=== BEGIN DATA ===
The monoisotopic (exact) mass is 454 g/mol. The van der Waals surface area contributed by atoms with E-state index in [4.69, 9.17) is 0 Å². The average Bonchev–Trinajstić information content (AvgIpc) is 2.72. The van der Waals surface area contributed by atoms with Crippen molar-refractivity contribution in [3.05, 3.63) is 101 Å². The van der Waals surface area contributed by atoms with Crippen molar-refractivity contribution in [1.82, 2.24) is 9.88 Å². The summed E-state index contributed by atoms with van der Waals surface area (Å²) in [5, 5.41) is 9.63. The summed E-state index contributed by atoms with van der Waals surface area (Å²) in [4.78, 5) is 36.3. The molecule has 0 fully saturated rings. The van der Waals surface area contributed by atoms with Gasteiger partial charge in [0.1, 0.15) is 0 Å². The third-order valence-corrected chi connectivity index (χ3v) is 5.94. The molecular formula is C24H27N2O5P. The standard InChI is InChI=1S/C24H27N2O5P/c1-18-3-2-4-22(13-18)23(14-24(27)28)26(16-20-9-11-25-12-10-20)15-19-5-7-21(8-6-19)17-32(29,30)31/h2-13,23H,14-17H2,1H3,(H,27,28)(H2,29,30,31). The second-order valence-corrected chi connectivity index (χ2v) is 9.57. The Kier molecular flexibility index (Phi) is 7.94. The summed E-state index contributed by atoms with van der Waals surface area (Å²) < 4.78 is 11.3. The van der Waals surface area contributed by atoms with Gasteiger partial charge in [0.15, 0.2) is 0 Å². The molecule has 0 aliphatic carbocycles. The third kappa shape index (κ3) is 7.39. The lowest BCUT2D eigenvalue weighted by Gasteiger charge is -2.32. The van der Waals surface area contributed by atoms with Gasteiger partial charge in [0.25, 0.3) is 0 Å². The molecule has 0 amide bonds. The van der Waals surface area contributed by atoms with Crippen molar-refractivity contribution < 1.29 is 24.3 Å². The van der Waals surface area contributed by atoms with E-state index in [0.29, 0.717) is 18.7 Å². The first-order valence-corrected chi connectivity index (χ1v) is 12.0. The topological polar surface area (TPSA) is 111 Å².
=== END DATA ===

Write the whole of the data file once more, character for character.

The monoisotopic (exact) mass is 454 g/mol. The van der Waals surface area contributed by atoms with E-state index in [4.69, 9.17) is 0 Å². The average Bonchev–Trinajstić information content (AvgIpc) is 2.72. The van der Waals surface area contributed by atoms with Crippen molar-refractivity contribution in [3.05, 3.63) is 101 Å². The van der Waals surface area contributed by atoms with Crippen molar-refractivity contribution in [1.82, 2.24) is 9.88 Å². The summed E-state index contributed by atoms with van der Waals surface area (Å²) in [5, 5.41) is 9.63. The summed E-state index contributed by atoms with van der Waals surface area (Å²) in [4.78, 5) is 36.3. The molecule has 0 fully saturated rings. The van der Waals surface area contributed by atoms with Gasteiger partial charge in [0.1, 0.15) is 0 Å². The third-order valence-corrected chi connectivity index (χ3v) is 5.94. The molecular formula is C24H27N2O5P. The standard InChI is InChI=1S/C24H27N2O5P/c1-18-3-2-4-22(13-18)23(14-24(27)28)26(16-20-9-11-25-12-10-20)15-19-5-7-21(8-6-19)17-32(29,30)31/h2-13,23H,14-17H2,1H3,(H,27,28)(H2,29,30,31). The second-order valence-corrected chi connectivity index (χ2v) is 9.57. The Kier molecular flexibility index (Phi) is 7.94. The summed E-state index contributed by atoms with van der Waals surface area (Å²) < 4.78 is 11.3. The van der Waals surface area contributed by atoms with Gasteiger partial charge in [0.15, 0.2) is 0 Å². The molecule has 0 aliphatic carbocycles. The third kappa shape index (κ3) is 7.39. The lowest BCUT2D eigenvalue weighted by Gasteiger charge is -2.32. The van der Waals surface area contributed by atoms with Gasteiger partial charge in [0.25, 0.3) is 0 Å². The molecule has 0 amide bonds. The van der Waals surface area contributed by atoms with Crippen molar-refractivity contribution < 1.29 is 24.3 Å². The van der Waals surface area contributed by atoms with E-state index in [0.29, 0.717) is 18.7 Å². The first-order valence-corrected chi connectivity index (χ1v) is 12.0. The topological polar surface area (TPSA) is 111 Å².